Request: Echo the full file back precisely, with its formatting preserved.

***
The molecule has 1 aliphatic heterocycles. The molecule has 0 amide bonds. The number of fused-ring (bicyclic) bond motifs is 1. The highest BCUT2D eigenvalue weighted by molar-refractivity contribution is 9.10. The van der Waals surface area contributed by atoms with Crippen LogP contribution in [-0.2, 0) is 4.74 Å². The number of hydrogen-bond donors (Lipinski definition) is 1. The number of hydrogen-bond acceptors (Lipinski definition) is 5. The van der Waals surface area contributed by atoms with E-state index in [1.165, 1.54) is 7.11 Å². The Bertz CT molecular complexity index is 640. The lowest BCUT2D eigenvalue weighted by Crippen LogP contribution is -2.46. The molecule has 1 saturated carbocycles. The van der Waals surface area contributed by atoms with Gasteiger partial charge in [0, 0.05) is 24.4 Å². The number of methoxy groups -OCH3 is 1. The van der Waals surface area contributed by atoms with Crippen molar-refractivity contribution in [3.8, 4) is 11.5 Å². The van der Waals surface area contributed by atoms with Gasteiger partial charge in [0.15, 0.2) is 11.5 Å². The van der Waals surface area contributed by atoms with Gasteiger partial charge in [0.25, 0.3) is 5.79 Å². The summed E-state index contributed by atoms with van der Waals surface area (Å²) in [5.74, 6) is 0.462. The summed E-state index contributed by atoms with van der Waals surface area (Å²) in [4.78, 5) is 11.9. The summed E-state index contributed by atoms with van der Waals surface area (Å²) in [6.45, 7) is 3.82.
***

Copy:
The molecule has 1 aliphatic heterocycles. The molecule has 0 amide bonds. The number of fused-ring (bicyclic) bond motifs is 1. The highest BCUT2D eigenvalue weighted by molar-refractivity contribution is 9.10. The van der Waals surface area contributed by atoms with Crippen LogP contribution in [-0.2, 0) is 4.74 Å². The number of hydrogen-bond donors (Lipinski definition) is 1. The number of hydrogen-bond acceptors (Lipinski definition) is 5. The van der Waals surface area contributed by atoms with E-state index in [1.165, 1.54) is 7.11 Å². The Bertz CT molecular complexity index is 640. The lowest BCUT2D eigenvalue weighted by Crippen LogP contribution is -2.46. The molecule has 1 saturated carbocycles. The van der Waals surface area contributed by atoms with Gasteiger partial charge in [0, 0.05) is 24.4 Å². The number of methoxy groups -OCH3 is 1. The van der Waals surface area contributed by atoms with Crippen molar-refractivity contribution in [3.8, 4) is 11.5 Å². The van der Waals surface area contributed by atoms with Gasteiger partial charge in [0.15, 0.2) is 11.5 Å². The van der Waals surface area contributed by atoms with Gasteiger partial charge in [0.25, 0.3) is 5.79 Å². The summed E-state index contributed by atoms with van der Waals surface area (Å²) in [5.74, 6) is 0.462. The summed E-state index contributed by atoms with van der Waals surface area (Å²) in [4.78, 5) is 11.9. The summed E-state index contributed by atoms with van der Waals surface area (Å²) in [6.45, 7) is 3.82.